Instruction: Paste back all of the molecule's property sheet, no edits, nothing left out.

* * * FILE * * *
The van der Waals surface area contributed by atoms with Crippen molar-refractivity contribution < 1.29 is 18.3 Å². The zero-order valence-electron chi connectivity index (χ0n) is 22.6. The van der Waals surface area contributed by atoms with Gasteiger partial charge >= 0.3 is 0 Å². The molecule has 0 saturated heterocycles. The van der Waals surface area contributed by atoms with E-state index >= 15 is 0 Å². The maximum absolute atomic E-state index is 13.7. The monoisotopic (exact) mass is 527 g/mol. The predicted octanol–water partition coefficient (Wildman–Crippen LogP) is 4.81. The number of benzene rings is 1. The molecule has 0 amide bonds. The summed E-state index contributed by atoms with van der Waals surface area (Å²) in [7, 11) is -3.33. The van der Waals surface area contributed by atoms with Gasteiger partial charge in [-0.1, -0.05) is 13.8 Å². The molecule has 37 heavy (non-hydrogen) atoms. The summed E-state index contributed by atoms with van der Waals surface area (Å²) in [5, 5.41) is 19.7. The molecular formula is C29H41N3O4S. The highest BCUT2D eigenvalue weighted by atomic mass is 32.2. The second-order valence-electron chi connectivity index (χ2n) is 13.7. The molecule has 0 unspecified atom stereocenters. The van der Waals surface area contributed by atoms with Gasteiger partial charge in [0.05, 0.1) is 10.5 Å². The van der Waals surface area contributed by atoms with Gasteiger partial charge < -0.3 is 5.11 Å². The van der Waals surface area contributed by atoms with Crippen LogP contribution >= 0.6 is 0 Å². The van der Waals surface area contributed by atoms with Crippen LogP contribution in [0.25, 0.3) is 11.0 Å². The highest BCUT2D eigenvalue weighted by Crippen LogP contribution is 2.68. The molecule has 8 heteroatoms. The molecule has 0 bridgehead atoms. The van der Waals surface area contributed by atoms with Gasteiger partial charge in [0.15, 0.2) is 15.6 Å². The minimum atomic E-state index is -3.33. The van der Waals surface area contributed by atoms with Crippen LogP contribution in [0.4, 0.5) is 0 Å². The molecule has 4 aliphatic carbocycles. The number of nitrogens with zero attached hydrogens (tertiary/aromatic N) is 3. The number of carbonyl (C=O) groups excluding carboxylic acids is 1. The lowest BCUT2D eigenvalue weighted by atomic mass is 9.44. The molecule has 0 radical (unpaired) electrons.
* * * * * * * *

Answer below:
The van der Waals surface area contributed by atoms with Crippen molar-refractivity contribution < 1.29 is 18.3 Å². The zero-order valence-electron chi connectivity index (χ0n) is 22.6. The van der Waals surface area contributed by atoms with Gasteiger partial charge >= 0.3 is 0 Å². The molecule has 0 saturated heterocycles. The van der Waals surface area contributed by atoms with E-state index >= 15 is 0 Å². The maximum absolute atomic E-state index is 13.7. The monoisotopic (exact) mass is 527 g/mol. The predicted octanol–water partition coefficient (Wildman–Crippen LogP) is 4.81. The number of benzene rings is 1. The molecule has 0 amide bonds. The summed E-state index contributed by atoms with van der Waals surface area (Å²) in [7, 11) is -3.33. The van der Waals surface area contributed by atoms with Gasteiger partial charge in [-0.1, -0.05) is 13.8 Å². The molecule has 37 heavy (non-hydrogen) atoms. The summed E-state index contributed by atoms with van der Waals surface area (Å²) in [5, 5.41) is 19.7. The molecular formula is C29H41N3O4S. The highest BCUT2D eigenvalue weighted by atomic mass is 32.2. The second-order valence-electron chi connectivity index (χ2n) is 13.7. The molecule has 0 unspecified atom stereocenters. The van der Waals surface area contributed by atoms with Gasteiger partial charge in [0.05, 0.1) is 10.5 Å². The van der Waals surface area contributed by atoms with Gasteiger partial charge < -0.3 is 5.11 Å². The van der Waals surface area contributed by atoms with Crippen LogP contribution >= 0.6 is 0 Å². The van der Waals surface area contributed by atoms with Crippen LogP contribution in [0.25, 0.3) is 11.0 Å². The highest BCUT2D eigenvalue weighted by Crippen LogP contribution is 2.68. The molecule has 8 heteroatoms. The molecule has 0 bridgehead atoms. The van der Waals surface area contributed by atoms with Gasteiger partial charge in [0.15, 0.2) is 15.6 Å². The minimum atomic E-state index is -3.33. The van der Waals surface area contributed by atoms with Crippen LogP contribution in [0.4, 0.5) is 0 Å². The molecule has 4 aliphatic carbocycles. The number of nitrogens with zero attached hydrogens (tertiary/aromatic N) is 3. The number of carbonyl (C=O) groups excluding carboxylic acids is 1. The lowest BCUT2D eigenvalue weighted by atomic mass is 9.44. The molecule has 0 radical (unpaired) electrons.